Tag Archives: zipline

St. Lucia: Small Island, Big Adventure

How many activities can one stuff into 5 days on an island only 3.5 times the size of Washington, DC? Well, I found enough on St Lucia to fill my plate, in fact there’s plenty more for super-sized appetites.

From Miami, connect directly to the Caribbean isle. All-inclusive resorts abound; my choice was Coconut Bay. You’ll arrive in time for a drink and a walk along the beach before dinner.

For starters, I decided to explore the island on an All Terrain Vehicle (ATV). Within a few minutes, I mastered the four-wheeled bike. I zoomed through grassy fields and up rocky ledges, peering at the Atlantic pounding the shore. I scooted onto sandy beaches where wild horses were grazing and then over to a banana plantation. Row after row of trees hung with bunches of green bananas. Having satisfied my taste buds, I returned my big-wheeled bouncing cycle.

For my entree, I spent the afternoon in one of the most glorious sites I’ve ever visited– Jalousie Beach. I snorkeled under the shadow of the pyramid-like Petite Piton, gazing up at its nearby twin, the Gros Piton. These famous mountains are St Lucia’s landmarks, rising like textbook drawings of volcanoes out of the sea. They blossom in lush foliage and are often shrouded in mist.

Scuba diving was an option, and St Lucia ranks with some of the world’s best. But the Caribbean shines so clear; you can see to great depths without the hassle of air tanks.

The next day I took the ultimate island challenge: a hike to the summit of Gros Piton, almost 3,000 feet. The trail of treacherous loose and moss covered rocks rises near vertical in places.  The UNESCO World Heritage site requires guides to safely lead groups through the climb.

View from hiking - half way up the Gros Piton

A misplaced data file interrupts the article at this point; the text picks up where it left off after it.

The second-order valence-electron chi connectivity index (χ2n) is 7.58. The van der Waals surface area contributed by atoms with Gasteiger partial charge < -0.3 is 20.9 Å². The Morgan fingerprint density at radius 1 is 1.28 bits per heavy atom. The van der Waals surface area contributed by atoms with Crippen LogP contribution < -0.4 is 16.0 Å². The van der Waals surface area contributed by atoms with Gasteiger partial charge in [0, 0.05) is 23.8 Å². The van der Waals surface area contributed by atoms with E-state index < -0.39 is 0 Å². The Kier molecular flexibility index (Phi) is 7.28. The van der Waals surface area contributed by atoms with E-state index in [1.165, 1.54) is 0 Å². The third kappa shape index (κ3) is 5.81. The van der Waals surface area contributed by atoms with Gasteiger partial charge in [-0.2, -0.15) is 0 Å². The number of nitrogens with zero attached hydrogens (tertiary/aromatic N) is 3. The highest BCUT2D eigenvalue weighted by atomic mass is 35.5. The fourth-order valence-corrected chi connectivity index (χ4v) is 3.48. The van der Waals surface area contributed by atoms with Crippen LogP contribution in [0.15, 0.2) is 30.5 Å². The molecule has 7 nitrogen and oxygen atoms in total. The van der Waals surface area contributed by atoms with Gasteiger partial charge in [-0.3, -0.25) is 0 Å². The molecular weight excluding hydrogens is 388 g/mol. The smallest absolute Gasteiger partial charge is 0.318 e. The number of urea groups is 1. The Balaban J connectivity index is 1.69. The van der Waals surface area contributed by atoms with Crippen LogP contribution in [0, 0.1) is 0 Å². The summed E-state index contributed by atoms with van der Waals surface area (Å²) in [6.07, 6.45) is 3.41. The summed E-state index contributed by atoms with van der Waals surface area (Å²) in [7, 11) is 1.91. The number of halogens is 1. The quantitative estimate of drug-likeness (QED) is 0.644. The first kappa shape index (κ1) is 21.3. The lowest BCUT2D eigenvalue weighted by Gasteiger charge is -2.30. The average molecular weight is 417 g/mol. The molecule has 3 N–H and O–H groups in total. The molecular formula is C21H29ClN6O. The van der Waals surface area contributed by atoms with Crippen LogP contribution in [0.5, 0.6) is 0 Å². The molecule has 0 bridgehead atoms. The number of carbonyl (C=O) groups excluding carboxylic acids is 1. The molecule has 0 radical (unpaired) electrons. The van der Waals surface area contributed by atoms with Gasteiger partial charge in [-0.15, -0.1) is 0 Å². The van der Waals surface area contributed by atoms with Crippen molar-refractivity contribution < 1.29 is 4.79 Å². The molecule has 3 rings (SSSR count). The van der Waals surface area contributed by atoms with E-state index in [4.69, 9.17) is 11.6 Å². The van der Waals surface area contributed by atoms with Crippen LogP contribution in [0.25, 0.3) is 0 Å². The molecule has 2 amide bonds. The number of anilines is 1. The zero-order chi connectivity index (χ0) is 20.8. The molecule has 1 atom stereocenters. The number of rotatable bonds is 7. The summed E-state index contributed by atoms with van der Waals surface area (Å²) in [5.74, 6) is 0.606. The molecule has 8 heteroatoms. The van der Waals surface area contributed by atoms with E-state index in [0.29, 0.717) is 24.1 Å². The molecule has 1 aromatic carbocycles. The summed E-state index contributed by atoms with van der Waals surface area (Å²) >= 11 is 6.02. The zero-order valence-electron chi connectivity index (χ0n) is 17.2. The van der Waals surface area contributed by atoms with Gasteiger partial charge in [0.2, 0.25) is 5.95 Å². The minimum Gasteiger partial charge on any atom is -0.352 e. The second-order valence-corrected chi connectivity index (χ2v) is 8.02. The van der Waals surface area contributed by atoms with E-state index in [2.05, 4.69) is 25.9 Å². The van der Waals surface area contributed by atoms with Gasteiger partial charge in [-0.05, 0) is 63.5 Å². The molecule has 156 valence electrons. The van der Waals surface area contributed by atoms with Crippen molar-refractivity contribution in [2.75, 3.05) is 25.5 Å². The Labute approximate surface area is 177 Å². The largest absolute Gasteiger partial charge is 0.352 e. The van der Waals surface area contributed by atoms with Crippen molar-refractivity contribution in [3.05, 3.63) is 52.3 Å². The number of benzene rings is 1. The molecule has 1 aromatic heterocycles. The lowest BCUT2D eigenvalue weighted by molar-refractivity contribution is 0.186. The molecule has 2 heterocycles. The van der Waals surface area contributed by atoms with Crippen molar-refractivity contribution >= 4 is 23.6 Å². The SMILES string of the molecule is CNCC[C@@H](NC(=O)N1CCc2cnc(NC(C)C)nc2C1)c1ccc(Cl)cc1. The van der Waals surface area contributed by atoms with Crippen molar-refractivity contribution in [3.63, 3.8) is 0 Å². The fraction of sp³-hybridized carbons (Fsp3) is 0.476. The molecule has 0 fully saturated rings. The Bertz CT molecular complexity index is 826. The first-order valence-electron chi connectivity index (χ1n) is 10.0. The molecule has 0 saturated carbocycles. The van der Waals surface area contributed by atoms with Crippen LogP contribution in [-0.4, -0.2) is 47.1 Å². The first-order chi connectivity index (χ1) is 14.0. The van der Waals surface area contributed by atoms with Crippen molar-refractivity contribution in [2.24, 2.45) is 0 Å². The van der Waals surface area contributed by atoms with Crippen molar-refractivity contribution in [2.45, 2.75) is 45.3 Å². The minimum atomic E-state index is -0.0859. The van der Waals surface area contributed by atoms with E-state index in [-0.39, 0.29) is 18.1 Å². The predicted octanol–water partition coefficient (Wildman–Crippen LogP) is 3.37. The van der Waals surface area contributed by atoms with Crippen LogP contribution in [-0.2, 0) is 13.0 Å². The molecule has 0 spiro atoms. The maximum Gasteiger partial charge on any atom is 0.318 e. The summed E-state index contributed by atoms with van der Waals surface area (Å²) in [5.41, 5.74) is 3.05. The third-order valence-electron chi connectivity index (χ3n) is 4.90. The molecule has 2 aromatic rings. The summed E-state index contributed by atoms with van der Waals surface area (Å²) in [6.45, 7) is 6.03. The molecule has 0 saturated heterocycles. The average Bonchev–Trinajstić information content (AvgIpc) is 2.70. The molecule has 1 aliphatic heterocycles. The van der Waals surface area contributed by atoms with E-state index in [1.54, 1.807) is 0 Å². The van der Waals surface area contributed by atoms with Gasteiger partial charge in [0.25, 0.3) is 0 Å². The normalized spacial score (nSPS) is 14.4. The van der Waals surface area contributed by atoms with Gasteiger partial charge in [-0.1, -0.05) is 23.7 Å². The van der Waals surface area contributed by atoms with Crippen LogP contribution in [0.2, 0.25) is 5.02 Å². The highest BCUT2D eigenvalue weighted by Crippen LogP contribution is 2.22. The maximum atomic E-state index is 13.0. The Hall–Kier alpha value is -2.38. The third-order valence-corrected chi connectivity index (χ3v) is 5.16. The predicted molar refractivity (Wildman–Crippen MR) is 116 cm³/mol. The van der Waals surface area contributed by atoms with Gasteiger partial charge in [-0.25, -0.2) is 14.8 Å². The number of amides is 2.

View from my hike - halfway up the Gros Piton

Stop at the halfway point. The view is as gorgeous as I imagine the Garden of Eden. Light crystals bounce off the water like shards of glass. The Pitons, in sharp contrast to the turquoise water, shine in ebony beauty. The arduous hike took five to six hours roundtrip. I returned to my hotel exhausted and aching, but wearing an “I Conquered” tee shirt.

On day four, I chose to kayak. Aah, tranquility is silently gliding by the mangroves in a sleek shell. The sapphire lake permitted clear visibility of the colorful tropical fish. My group stopped at Scorpion Island, and fortunately, we didn’t encounter any venomous arachnids. I did find a spectacular conch shell with a radiating fuchsia interior.

Returning once more to Coconut Bay, I rocketed down the water slides in their CocoLand Water Park, coming up with a big grin. To completely relax, I floated twice around the man-made Lazy River until massage time. Indulgence? You bet, but necessary! The Kai Mer Spa enveloped me in jasmine scents as my body soaked in the therapeutically applied oil.

On the last day I squeezed in my dessert: a morning excursion to the Tree Tops Zipline. Letting loose my inner child, I gleefully traversed the rainforest canopy over majestic rivers and plunging ravines. To soar like a parrot was an exhilarating way to end my island extravaganza.

Ziplining through the rainforest
Ziplining through the rainforest

By afternoon I boarded a plane and returned to Jacksonville at nightfall.